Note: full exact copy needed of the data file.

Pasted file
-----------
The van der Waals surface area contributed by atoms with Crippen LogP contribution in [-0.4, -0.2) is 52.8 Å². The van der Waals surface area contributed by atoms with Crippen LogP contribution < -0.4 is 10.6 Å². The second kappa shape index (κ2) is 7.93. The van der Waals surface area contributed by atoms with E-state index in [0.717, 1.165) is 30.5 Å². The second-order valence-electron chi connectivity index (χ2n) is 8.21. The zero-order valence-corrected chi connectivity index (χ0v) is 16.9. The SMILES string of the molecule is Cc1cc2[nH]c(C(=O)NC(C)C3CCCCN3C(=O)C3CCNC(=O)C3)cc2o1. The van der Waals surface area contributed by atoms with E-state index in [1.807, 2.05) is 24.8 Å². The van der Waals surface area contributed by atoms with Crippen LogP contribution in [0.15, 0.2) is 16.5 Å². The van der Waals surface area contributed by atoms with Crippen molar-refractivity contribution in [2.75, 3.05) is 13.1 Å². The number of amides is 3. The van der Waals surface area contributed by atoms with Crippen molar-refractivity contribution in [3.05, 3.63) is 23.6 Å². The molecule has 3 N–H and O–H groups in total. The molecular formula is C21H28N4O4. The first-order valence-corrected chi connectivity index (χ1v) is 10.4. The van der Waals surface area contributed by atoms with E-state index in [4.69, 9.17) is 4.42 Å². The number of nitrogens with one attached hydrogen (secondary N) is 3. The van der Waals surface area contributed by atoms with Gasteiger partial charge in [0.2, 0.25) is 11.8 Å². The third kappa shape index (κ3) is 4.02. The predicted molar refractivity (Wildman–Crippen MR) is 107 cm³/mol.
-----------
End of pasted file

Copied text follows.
The van der Waals surface area contributed by atoms with Crippen LogP contribution in [-0.4, -0.2) is 52.8 Å². The van der Waals surface area contributed by atoms with Crippen LogP contribution < -0.4 is 10.6 Å². The second kappa shape index (κ2) is 7.93. The van der Waals surface area contributed by atoms with E-state index in [0.717, 1.165) is 30.5 Å². The second-order valence-electron chi connectivity index (χ2n) is 8.21. The zero-order valence-corrected chi connectivity index (χ0v) is 16.9. The SMILES string of the molecule is Cc1cc2[nH]c(C(=O)NC(C)C3CCCCN3C(=O)C3CCNC(=O)C3)cc2o1. The van der Waals surface area contributed by atoms with E-state index in [1.807, 2.05) is 24.8 Å². The van der Waals surface area contributed by atoms with Crippen LogP contribution in [0.15, 0.2) is 16.5 Å². The van der Waals surface area contributed by atoms with Crippen molar-refractivity contribution in [2.75, 3.05) is 13.1 Å². The number of amides is 3. The van der Waals surface area contributed by atoms with Crippen molar-refractivity contribution in [3.05, 3.63) is 23.6 Å². The molecule has 3 N–H and O–H groups in total. The molecular formula is C21H28N4O4. The first-order valence-corrected chi connectivity index (χ1v) is 10.4. The van der Waals surface area contributed by atoms with E-state index in [4.69, 9.17) is 4.42 Å². The number of nitrogens with one attached hydrogen (secondary N) is 3. The van der Waals surface area contributed by atoms with Gasteiger partial charge in [0.2, 0.25) is 11.8 Å². The third kappa shape index (κ3) is 4.02. The predicted molar refractivity (Wildman–Crippen MR) is 107 cm³/mol.